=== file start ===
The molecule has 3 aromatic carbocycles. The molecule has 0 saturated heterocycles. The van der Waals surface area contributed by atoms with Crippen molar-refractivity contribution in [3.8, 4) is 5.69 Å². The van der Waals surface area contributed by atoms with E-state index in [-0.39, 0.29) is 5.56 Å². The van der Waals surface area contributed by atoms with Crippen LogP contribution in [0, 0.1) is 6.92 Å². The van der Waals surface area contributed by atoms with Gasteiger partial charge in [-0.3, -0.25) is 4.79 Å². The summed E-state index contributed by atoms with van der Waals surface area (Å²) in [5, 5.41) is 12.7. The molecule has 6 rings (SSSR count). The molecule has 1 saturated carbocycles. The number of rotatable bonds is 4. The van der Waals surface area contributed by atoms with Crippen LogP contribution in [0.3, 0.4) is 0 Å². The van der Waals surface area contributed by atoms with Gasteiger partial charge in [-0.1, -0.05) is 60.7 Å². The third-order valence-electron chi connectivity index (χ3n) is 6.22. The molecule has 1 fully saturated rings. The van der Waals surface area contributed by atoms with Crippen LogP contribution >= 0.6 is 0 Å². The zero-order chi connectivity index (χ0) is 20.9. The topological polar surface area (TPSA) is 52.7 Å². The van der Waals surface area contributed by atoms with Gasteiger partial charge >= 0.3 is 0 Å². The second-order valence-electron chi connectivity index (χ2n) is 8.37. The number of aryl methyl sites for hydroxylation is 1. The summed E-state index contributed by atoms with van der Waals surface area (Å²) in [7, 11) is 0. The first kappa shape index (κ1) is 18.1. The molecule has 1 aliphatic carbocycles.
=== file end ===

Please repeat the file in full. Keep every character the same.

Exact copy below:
The molecule has 3 aromatic carbocycles. The molecule has 0 saturated heterocycles. The van der Waals surface area contributed by atoms with Crippen molar-refractivity contribution in [3.8, 4) is 5.69 Å². The van der Waals surface area contributed by atoms with E-state index in [-0.39, 0.29) is 5.56 Å². The van der Waals surface area contributed by atoms with Crippen LogP contribution in [0, 0.1) is 6.92 Å². The van der Waals surface area contributed by atoms with Gasteiger partial charge in [-0.3, -0.25) is 4.79 Å². The summed E-state index contributed by atoms with van der Waals surface area (Å²) in [5, 5.41) is 12.7. The molecule has 6 rings (SSSR count). The molecule has 1 saturated carbocycles. The number of rotatable bonds is 4. The van der Waals surface area contributed by atoms with Crippen LogP contribution in [0.3, 0.4) is 0 Å². The van der Waals surface area contributed by atoms with Gasteiger partial charge in [-0.1, -0.05) is 60.7 Å². The third-order valence-electron chi connectivity index (χ3n) is 6.22. The molecule has 1 fully saturated rings. The van der Waals surface area contributed by atoms with Crippen LogP contribution >= 0.6 is 0 Å². The zero-order chi connectivity index (χ0) is 20.9. The topological polar surface area (TPSA) is 52.7 Å². The van der Waals surface area contributed by atoms with Gasteiger partial charge >= 0.3 is 0 Å². The second-order valence-electron chi connectivity index (χ2n) is 8.37. The number of aryl methyl sites for hydroxylation is 1. The summed E-state index contributed by atoms with van der Waals surface area (Å²) in [7, 11) is 0. The first kappa shape index (κ1) is 18.1. The molecule has 1 aliphatic carbocycles.